No matter what anyone says, no camera (system) these days is point-blank better than another. Different cameras will serve different purposes as they always have, But better images? Nah, still in the eye of the photographer more than the equipment!

Last edited by sunny16; 01-02-2017 at 11:09 PM.
01-02-2017, 11:38 PM   #6
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Honestly my current m43 is lower end but I may some day go m43 and FF rather than m43 and APSC because the gap is small between the two now and it may make sense to widen it rather than have two similar system capabilities.
01-03-2017, 12:31 AM   #7
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QuoteOriginally posted by AggieDad Quote
Can Someone Explain...
... to me about the fascination with mirrorless cameras?
Cut directly to the chase:

Because a DSLR shows you what the lens sees while a mirrorless shows you what the sensor sees and that makes all the difference with a digital camera.

For instance I am a RAW shooter. When shooting RAW I pretty much only worry about two things - composition and exposure (ETTR).
With my mirrorless I have an hgram display at the bottom of my viewfinder and a dedicated wheel for Ev adjustment.
Thus I can push the hgram around and put it exactly where I want it on the fly and in real time - fast, accurate and simple.

Case in point:
Extreme DR shot with a black cat next to a bright window. I had to sacrifice a few highlight pixels on the right in order to bring out shadow detail on the left..
With the mirroless this was quick easy and accurate and all accomplished within the few seconds that the cat sat still for me. Try that with my K5.

At the present state of tech DSLR may still have some advantages but not for long.


.

Last edited by wildman; 01-08-2017 at 10:04 PM.
01-03-2017, 01:39 AM   #8
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QuoteOriginally posted by AggieDad Quote
... to me about the fascination with mirrorless cameras?

What I don't understand is this: if the full-frame is better than the APS-C size, why do I seem to be constantly reading that the coming (or arrived) thing is a camera with a smaller sensor? Why would an M43 give me a better image than my APS-C?
About every two years, I go to a camera store and with an open mind to try out a highly rated mirrorless camera, and every time I am more impressed with improvements in the EVF quality and reduced lag, etc. Less than a week ago I picked up a Fujifilm XT-2 and was impressed with how far the technology has improved. For me, however, I still prefer the advantages of an optical SLR over the advantages of an electronic mirrorless.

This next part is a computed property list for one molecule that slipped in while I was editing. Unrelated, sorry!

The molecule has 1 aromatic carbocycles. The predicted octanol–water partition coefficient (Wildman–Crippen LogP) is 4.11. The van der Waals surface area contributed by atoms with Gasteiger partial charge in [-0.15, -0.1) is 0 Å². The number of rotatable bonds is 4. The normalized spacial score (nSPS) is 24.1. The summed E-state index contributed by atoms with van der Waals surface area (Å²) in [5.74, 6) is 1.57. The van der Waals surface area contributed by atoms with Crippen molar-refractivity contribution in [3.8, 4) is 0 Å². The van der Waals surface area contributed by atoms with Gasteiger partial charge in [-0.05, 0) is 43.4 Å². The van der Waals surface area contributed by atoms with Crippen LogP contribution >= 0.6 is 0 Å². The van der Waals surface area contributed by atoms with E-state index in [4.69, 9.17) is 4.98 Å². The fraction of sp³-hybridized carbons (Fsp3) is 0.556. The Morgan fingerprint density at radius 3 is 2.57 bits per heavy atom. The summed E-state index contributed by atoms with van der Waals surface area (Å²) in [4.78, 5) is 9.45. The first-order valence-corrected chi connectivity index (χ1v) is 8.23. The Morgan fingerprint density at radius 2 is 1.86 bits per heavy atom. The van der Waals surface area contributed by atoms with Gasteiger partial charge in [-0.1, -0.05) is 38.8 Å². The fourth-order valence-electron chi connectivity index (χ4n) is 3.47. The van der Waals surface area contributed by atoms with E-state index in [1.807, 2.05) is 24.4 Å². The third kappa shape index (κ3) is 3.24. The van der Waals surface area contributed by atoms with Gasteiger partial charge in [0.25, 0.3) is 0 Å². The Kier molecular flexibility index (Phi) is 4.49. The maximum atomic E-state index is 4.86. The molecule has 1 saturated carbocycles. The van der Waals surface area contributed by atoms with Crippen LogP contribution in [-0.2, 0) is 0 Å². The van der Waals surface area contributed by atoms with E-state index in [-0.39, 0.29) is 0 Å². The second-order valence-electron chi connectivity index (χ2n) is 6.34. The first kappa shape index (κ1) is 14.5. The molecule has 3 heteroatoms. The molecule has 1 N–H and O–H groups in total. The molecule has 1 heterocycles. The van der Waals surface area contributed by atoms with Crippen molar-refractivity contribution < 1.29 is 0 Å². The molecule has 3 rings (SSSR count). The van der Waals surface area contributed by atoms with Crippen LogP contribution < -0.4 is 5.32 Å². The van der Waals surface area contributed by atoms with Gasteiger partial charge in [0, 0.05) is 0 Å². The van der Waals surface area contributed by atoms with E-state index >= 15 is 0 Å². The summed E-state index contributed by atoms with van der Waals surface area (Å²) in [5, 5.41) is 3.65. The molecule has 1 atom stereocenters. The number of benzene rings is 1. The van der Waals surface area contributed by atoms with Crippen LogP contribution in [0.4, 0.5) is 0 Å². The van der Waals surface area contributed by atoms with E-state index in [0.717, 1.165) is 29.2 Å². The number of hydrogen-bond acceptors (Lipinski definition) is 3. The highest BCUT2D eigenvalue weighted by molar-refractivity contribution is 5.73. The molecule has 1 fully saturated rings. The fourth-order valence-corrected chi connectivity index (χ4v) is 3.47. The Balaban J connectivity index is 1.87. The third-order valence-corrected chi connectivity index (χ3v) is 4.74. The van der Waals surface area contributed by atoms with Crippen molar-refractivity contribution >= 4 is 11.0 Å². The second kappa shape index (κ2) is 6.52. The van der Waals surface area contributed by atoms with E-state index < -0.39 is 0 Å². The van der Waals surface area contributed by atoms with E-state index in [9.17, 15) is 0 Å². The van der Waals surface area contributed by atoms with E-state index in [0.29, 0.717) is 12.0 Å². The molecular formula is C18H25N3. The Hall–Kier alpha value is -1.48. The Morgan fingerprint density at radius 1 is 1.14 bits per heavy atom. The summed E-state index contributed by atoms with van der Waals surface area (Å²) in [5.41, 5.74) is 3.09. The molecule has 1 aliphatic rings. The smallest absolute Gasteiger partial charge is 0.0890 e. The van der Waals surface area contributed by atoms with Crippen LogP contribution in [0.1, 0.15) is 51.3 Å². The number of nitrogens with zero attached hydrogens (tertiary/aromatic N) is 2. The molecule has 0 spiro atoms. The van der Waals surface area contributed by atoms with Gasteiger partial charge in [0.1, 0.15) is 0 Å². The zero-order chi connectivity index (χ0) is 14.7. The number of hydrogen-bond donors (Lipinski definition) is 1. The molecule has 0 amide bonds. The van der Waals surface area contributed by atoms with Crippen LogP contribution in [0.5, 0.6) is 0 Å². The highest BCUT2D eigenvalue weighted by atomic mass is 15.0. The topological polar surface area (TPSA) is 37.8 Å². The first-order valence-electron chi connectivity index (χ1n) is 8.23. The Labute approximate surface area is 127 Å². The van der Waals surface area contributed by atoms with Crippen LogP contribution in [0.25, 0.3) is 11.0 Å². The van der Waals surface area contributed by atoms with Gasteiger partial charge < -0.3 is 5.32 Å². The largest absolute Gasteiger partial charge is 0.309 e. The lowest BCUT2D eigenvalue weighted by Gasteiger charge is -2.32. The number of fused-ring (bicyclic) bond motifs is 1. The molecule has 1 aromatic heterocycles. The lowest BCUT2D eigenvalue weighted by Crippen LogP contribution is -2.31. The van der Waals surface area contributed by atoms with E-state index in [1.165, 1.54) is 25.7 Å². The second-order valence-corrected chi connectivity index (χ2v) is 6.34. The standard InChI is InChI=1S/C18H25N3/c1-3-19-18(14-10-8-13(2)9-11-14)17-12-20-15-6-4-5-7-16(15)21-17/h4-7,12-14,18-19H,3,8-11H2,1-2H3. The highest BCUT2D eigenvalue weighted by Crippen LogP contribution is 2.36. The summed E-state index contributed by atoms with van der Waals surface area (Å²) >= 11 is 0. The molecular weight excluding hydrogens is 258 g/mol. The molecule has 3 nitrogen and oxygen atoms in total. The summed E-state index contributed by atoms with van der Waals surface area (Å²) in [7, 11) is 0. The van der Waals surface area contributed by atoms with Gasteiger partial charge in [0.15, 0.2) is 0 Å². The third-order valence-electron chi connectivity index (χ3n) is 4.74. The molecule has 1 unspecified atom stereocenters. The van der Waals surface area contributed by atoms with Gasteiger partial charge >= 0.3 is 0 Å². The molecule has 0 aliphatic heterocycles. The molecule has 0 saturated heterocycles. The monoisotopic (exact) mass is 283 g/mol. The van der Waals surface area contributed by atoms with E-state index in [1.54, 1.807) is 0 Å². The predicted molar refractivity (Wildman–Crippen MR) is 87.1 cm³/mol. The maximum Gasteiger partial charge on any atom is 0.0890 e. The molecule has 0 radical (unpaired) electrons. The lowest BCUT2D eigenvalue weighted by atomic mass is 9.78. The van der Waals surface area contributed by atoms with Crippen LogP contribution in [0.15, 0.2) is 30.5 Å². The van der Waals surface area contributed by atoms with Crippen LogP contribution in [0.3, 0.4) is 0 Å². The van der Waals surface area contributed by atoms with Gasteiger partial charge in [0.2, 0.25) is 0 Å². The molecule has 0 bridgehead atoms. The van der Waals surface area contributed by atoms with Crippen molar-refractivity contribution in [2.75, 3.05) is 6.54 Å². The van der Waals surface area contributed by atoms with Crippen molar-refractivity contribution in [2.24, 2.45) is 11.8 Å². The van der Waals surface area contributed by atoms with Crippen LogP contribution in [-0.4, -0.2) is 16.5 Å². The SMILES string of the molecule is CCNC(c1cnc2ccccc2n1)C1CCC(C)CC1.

I think there are a lot of folks out there that just donʻt want the size and bulk of a DSLR, whether they be tourists, or family snapshots, or outdoor enthusiasts. The mirrorless offers them something better than a cell phone, but not the commitment of a DSLR.

Sensor size is a different consideration as mentioned in previous posts. A lot of what is in the media is driven by marketing and hype. What is better is a matter of perspective and values.


Last edited by Alex645; 01-03-2017 at 01:46 AM.
01-03-2017, 02:17 AM   #9
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QuoteOriginally posted by UncleVanya Quote
As has already been said mirrorless is a condition not a sensor size. Hassleblad just released a 645 sensor medium format and the Pentax QS1 has a 1/1.7" sensor.

There are even some pros moving to m43 despite the advantages offered by larger sensors. What makes mirrieless attractive besides size? Some people like an electronic viewfinder because it can potentially show live exposure estimation. Some like the ability to not see the exposure and crank up the brightness of a dark scene to reliably focus in near darkness with manual focus lenses. Some enjoy adapting old lenses to these due to the typically short flange focal distances.

Mirrorless also tends to pay attention to the hotest newest trends - Wireless tilting screens high res video etc.
...while probably involuntary, defining having lost the mirror as a "condition" is hilarious!

@wildman with a DSLR you still have the option of using live view, if some sort of exposure preview is supported, yes?
01-03-2017, 02:54 AM   #10
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QuoteOriginally posted by LensBeginner Quote
...while probably involuntary, defining having lost the mirror as a "condition" is hilarious!

@wildman with a DSLR you still have the option of using live view, if some sort of exposure preview is supported, yes?
Of course. In M mode on my Pentaxes in fact, there's no way of turning that damned exposure preview off!

(Why would I want to do that? Because flash photography often calls for the ambient to be reduced or even eliminated)
01-03-2017, 03:16 AM   #11
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QuoteOriginally posted by tvdtvdtvd Quote
The case for mirrorless is all about eliminating the bulk of the mirror box.
... It's main downside is the lack of OVF.
I would say that's a "difference" rather than a "downside". I like both types of viewfinder for different reasons.